Brokers are well aware of the benefits and pitfalls of narrow networks. Recent polling by the Kaiser Family Foundation shows that consumers only seem to care about the upside to these limited plans — decreased premium prices. KFF found that only 35% of uninsured individuals and those purchasing private coverage on their own want broader networks on the public exchanges. Moreover, once the price differences of narrow plans are conveyed to those same consumers, the interest in broad networks decreases to only 22%.
Hasday says he got a call from one woman who was recently divorced, had substantial assets, but ended up on Medicaid. “She sounded literally desperate, and I’m a human being,” so he met with her, he says. “It took me a day to unwind the problem — and that’s without pay because brokers aren’t compensated for that. I think she did end up buying something on the [public] exchange.” He says brokers may get even more consumer crises across their desks because “the consumer will get slammed” by limited plans with fewer doctor options. It’s a problem for him because he’s completely focused on his group clients but when he gets calls from people who need help, he says it’s hard to say no. (LIFE IN THE REAL WORLD IS HELL!)
Not all public exchanges have limited networks that will put consumers up in arms, according to another broker in the South. Matt Cowan, president of Cowan Benefit Services, Inc. in Franklin, Tenn., says he’s received a few change requests from individuals who chose limited networks, but that’s been the exception rather than the rule. “There are still plenty of primary care doctors that are quality and accepting new patients,” he says, even on the most limited plan by Blue Cross that’s only available on the state public exchange. In fact, 37% of people have selected that most narrow option out of 69,000 people who were sold plans on the Tennessee marketplace, according to data released by the state as of press time. Cowan says Blue Cross has about 65% to 70% market share in the state overall. (VOTE DEMOCRAT IN 2014 IF YOU LIKE OBAMACARE!)
But he’s not necessarily advocating for that plan for everyone who comes through his door. “I think taking the time to evaluate and look at the price differentials between the two or three network options and explaining the differences, once people really look at the difference people are willing to pay a little more,” he says. His rate of signing people on to the limited Blue Cross plan is far less than the overall number on the plan. “More like 10% to 15% of my clients are on the most limited plan,” he estimates.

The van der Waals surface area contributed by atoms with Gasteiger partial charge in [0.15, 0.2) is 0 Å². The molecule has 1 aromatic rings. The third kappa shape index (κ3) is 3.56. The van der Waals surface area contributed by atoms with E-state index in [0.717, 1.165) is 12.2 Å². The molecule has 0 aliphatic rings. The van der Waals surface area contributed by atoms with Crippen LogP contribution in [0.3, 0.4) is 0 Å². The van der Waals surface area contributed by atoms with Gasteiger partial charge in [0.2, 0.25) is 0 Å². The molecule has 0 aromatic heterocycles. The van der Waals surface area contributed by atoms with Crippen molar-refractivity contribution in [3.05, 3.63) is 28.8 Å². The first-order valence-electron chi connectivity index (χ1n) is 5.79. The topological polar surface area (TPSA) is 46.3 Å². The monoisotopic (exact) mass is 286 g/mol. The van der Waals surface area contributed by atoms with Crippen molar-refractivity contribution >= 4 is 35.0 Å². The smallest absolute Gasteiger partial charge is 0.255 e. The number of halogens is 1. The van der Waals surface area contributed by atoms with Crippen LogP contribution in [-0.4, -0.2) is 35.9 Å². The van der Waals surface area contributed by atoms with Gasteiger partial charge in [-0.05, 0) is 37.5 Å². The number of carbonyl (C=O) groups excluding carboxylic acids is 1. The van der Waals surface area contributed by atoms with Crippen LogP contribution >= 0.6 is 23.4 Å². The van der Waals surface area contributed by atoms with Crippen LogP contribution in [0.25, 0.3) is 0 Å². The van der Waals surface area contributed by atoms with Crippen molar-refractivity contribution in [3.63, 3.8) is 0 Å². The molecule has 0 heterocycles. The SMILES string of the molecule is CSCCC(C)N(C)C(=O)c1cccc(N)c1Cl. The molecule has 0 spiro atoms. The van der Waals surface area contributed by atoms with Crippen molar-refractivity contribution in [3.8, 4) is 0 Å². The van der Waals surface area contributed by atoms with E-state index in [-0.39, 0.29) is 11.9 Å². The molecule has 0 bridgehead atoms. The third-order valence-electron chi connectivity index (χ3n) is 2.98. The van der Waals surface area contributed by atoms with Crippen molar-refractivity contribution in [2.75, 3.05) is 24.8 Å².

Amy Webb, president and owner of Saratoga Benefit Services in Moorestown, N.J., isn’t so sure that even her advice as a broker will help individuals and employees understand the true implications of a limited network. She’s steered most of her individual clients clear of her federally run state exchange’s narrow option. (SHE IS AN IDIOT)
“There’s so many changes, people are overwhelmed,” she says. “People who never had to deal with insurance decisions because they chose to be uninsured or were previously on an employer plan now have so many choices and now with the networks, they literally shut down.” (POOR BASTARDS CANT EVEN TAKE CARE OF THEMSELVES!)
She says brokers already have so much educating to do in initial coverage discussions with clients. “We want to keep it simple, get them into a plan and then after a year or two, we can show them the price differences and the possibility of going narrower,” she says. “It just leaves them open to much higher out-of-pocket exposures and the possibility of very narrow networks.” Out of the 25 to 30 individuals Webb’s brokerage has sold individual plans to in the last month, none have chosen the narrower network. (SHE MUST BE A BEVERLY HILLS BROKER FROM CALIFORNIA)